The whole wooden reinforcement structure has to follow the slope of the roof. Therefore, all columns will have a different height. To figure out the specific height of each column and to properly prepare their placement, we used two different reference lines primarily drawn on the walls with a chalk line reel:
- An horizontal reference line +/- 1m above the ground (because the ground is not flat enough to take it as a reference)
- A 5% slope reference line that indicates the roof inclination
These two lines are fundamental in the building process at different steps of the work by allowing us to always keep the precise measures for building the roof.
3. Defining the good anchor
All the wooden beams have to be firmly attached to the stone wall. Following the engineer´s recommendations, we anchored each of them:
- every 40cm in the wall, and always on a stone.
> Measure and plan the position of the holes to make sure that the bolts are secured into the stones and not the joints. Otherwise, it might decline the structural capacity of the wall.
- with the holes alternately arranged from the upper and lower part of the wooden beam.
>Make sure that they are not too close to the edges (minimum 1/3 of the width of the beam) not to weaken the beam.
To help with the choice of the proper position of the anchors on the beams, we created a mold of wood. Once the placement of the anchors are defined, the points can be reported on the beam and the holes drilled.
4. Preparing the wooden beams
Each beam has been previously cut to its specific height thanks to the 5% slope reference line. After defining the anchors positions, the preparation of the wood follows the fundamental requirements of a building; fire and humidity resistance.
- Fire resistance: borax and linseed oil experimental technique .
To protect the wood from the fire, we applied one layer of a borax preparation. Once dried, we applied a linseed oil the protect it from bugs. This experimental protection technique will be updated in a following article.
- Waterproof membrane:
To avoid the absorption of the wall’s humidity, a breathable waterproof membrane on the back part of the beam was fixed.
Once cut, drilled, painted and protected, the beams are set vertically on the wall. In our case, we decided to keep a margin error of maximum 3mm.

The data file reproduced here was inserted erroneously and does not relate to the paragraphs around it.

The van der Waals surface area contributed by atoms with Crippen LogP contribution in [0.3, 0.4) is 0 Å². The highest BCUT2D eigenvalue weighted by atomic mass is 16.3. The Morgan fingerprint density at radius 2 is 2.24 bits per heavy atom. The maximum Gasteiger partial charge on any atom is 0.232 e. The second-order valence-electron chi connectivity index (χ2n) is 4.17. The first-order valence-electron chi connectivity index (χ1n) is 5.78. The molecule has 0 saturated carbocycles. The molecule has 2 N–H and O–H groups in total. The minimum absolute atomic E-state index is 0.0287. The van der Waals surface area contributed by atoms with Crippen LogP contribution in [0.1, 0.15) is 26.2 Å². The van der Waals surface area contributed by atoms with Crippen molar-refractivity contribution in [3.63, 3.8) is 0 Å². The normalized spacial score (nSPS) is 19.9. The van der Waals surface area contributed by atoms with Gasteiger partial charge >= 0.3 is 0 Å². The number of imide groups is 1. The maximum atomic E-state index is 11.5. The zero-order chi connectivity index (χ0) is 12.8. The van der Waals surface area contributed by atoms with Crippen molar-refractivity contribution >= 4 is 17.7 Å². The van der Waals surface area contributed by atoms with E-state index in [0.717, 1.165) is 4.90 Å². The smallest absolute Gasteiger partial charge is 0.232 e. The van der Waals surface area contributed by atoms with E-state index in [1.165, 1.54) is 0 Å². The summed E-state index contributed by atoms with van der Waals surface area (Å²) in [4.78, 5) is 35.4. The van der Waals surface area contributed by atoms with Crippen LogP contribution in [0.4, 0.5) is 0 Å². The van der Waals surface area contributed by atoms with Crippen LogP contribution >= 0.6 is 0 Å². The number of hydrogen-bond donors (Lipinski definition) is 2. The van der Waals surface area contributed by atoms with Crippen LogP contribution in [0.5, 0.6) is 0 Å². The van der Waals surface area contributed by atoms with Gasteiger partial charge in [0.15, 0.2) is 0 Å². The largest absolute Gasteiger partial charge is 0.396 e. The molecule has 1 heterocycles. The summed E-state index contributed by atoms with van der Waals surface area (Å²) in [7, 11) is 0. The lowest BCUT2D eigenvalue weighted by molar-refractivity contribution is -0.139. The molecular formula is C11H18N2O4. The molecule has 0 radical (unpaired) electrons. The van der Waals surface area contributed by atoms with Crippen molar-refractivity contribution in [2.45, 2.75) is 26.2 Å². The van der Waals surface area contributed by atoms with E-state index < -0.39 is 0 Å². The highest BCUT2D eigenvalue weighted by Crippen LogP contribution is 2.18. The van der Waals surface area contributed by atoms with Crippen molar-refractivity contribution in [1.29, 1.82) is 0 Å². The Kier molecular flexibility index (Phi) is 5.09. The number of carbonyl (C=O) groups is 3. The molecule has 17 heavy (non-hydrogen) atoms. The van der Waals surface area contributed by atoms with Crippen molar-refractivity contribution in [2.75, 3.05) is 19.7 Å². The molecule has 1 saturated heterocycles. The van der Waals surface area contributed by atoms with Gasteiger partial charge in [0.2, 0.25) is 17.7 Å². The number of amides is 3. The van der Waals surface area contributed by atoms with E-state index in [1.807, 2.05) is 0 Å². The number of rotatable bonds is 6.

5. Fixing the columns to the wall
After double checking the precision of your work and the placement of the columns, they can be attached to the wall.
- The columns are directly drilled to the wall as tightly as possible through their anchored holes. This technique helped keep the straightness of the hole as much as possible and involved the participation of two people.
- To fix the whole structure, threaded rods are inserted within the columns and throughout the wall. As there is a wooden beam in both sides of the wall, the most difficult step is to match the holes together when inserting the threaded rods into the structure.
- The final result has to be leveled while placing and tightening the washers and the nuts.
6. Filling the gap, a last lime mortar touch
When the columns are placed on both sides of the wall and screwed together, the last step is to properly link them to the wall.
Because of the irregular form of a granite wall, the columns are not touching the wall all along. To fill this gap, it’s time to go back to our first love and never ending work: lime mortar and granite stones work. This last step will connect perfectly the column to the wall. The better the assembly, the better the resistance to finally avoid the inflation of the wall from the pressure of the roof load.
All this process of reinforcing the structure of the wall helped us improve and increase our technics of wood work with, thankfully, feet on earth. This first experiment gave us all the right steps to go further on the construction process to install the wall rim joist on the walls. With another noticeable difference, the necessity of securing even more the beams on the wall once in position to verify the precision of the work. A nice wall rim joist to carry the main beams of the upcoming green roof is the latest result of our self-building green roof experiment!